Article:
A hit show is always a confluence of things-great writing, production values, casting, promotion, platform, timing, luck.

But Steven and Michael are veterans with a clear vision and deserve some serious credit for "Hannah Montana's" success.

They are, after all, working with a unique set of challenges.

For one thing, cable shows like this typically are made for about half the budget of a typical prime-time comedy.

Also, the show centers on the life of a teenage girl who happens to secretly be a rock star (only a few people in her life know it), so it operates in two different worlds. There's Miley's day-to-day life and then there's her alter ego singer Hannah Montana's life as a performer.

These guys create a truly complex show each week. They avoid obvious jokes, and they aim to be responsible yet subtle with their core 6- to 11-year-old audience.

"We try to make it so adults can watch," Steven said.

"We don't write down," Michael said, adding that in a way it's harder than traditional prime time. "You can't go for the cheap, easy, sexy, edgy funny. There are more restrictions."

The producers both said they feel a sense of personal integrity about this show.

"We see if we can teach some morality, how to be a good person without shooting a flare up," Michael said.

Then there's the little fact that Steven and Michael are grown men writing for a teenage girl character.

That's actually the least of their concerns, they say.

"Everybody has the same insecurities, same fears," Steven said. "When you get older you just have a bigger vocabulary. Michael and I having been performers, we also are familiar with that part of things."

The writing process is very collaborative, they said. The entire staff, which all came out of prime time, writes all the episodes together.

The producers also tell the kids in the cast to flag dialogue if it doesn't sound right to them and to suggest alternatives.

Steven and Michael do all this with a largely inexperienced cast, which must film during limited hours due to child labor regulations.

The producers are quickly bringing the cast along as they go. Their mantra lately is reminding the kids to hear the laugh of the studio audience; it helps with comedic timing.

They say Miley's evolution is one of the most rewarding aspects of the job.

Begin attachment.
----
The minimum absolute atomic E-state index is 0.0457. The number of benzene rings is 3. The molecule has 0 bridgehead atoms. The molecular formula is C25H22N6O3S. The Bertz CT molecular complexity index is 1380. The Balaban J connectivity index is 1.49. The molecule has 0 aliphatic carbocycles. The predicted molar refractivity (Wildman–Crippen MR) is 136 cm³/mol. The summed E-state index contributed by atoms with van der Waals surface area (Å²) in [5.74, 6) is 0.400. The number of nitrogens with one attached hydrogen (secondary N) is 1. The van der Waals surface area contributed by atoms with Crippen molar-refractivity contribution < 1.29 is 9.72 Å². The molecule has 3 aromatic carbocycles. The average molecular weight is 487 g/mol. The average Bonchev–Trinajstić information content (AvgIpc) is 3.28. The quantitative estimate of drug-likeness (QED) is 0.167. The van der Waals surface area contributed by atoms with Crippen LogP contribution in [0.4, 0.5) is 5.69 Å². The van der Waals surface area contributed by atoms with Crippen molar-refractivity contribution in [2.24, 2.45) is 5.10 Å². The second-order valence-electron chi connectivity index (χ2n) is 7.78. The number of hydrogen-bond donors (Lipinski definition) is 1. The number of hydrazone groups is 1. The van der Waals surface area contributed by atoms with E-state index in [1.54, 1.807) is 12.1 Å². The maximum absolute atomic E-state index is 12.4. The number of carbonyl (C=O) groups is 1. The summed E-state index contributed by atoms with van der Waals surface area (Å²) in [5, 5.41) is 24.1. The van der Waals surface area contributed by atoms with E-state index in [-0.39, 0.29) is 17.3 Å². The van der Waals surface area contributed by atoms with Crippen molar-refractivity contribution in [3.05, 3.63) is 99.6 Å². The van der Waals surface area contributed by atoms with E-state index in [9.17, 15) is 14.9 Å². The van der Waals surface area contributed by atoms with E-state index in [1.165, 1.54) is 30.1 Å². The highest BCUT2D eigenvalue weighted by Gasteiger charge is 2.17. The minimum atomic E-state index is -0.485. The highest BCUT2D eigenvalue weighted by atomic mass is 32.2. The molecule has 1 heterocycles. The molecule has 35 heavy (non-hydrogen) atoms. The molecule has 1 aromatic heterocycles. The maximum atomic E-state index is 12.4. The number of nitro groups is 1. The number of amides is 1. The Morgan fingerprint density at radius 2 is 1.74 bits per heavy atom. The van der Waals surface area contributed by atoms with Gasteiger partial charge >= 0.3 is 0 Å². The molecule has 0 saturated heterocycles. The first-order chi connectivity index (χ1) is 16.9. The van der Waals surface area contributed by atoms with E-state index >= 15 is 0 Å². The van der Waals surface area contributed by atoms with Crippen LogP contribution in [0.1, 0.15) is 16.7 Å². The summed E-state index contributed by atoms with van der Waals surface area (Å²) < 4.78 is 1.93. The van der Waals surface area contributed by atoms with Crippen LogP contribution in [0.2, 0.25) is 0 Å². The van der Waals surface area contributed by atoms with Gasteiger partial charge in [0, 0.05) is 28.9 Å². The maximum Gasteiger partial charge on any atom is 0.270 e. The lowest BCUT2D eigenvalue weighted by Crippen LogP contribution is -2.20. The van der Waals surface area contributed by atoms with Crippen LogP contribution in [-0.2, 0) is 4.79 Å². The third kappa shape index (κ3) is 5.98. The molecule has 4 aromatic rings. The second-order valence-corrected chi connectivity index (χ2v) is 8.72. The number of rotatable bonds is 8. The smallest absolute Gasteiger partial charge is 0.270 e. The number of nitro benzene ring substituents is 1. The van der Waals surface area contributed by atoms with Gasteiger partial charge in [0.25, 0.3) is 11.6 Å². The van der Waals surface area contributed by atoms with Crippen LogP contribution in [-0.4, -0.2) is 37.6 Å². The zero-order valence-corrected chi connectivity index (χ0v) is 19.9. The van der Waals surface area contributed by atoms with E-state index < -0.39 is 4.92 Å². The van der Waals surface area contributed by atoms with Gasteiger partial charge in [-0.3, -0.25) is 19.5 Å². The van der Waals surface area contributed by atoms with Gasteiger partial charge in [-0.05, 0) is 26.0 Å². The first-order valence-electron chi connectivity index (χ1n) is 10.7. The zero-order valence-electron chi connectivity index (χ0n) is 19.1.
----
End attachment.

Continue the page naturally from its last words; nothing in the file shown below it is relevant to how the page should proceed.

She has literally grown before their eyes. She was 11 when they saw her tape, 12 when they cast her, and now she's going on 15. She's also shot up about a foot in that time, they said.

"We are so lucky to have a show that can be so goofy, so silly, then have emotional moments," Steven said. "In the first season, Miley was more uncomfortable with the more emotional stuff. Now she not only can do it, she loves it."

Miley is grounded and hard-working, they said.

"She drinks it up," Michael said.

"She soaks it up," Steven echoed. "Some of it she was just born with in her genes. She's seen her dad and wants to do this for the rest of her life."

The producers also seem to be getting paid by this show with more goodwill and lifestyle perks than perhaps either has experienced in his career. Steven said he never thought he'd top the experience of working on "Murphy Brown," but just might be doing it with "Hannah Montana."

Steven and Michael said they generally pull off their jobs by working approximately 8 a.m. to 7 or 8 p.m. Monday through Friday. That's an unusually civilized workday in the world of sitcoms.

"I saw too many suns coming up working on other shows," Michael said.

"We like our families, so we want to go home," Steven said.

Prime time is just plain hard, he added.

"You do the best you can, the show goes on the air," he said. "People say they saw the show, they might say it was cute, and that's about all you get.

"Or they say it's cute but .," Michael chimed in. "On this show we get 'Omigod.' There's so much positive feedback."

"Nobody's getting rich on cable, but everybody is proud to be part of this," Steven said.


TrackBack URL for this entry:

Comments (19)

Kelsey newton:

hello. i would like to write to the producers of hannah montana. so if you could please send me their e-mail addresses, it would be greatly appreciated. thank you


I too would like to write to the producers of hanah montana. Please send me their email adresses. Thankyou.

samantha p:

Hi Steven Peterman and Michael Poryes,

I was just wondering how I could find out information on how to send my son Christian's
resume/headshots for Hannah Montana's casting.
Can you please let me know.

Thanks,Samantha Pourier

505-346-2306 samantha wk#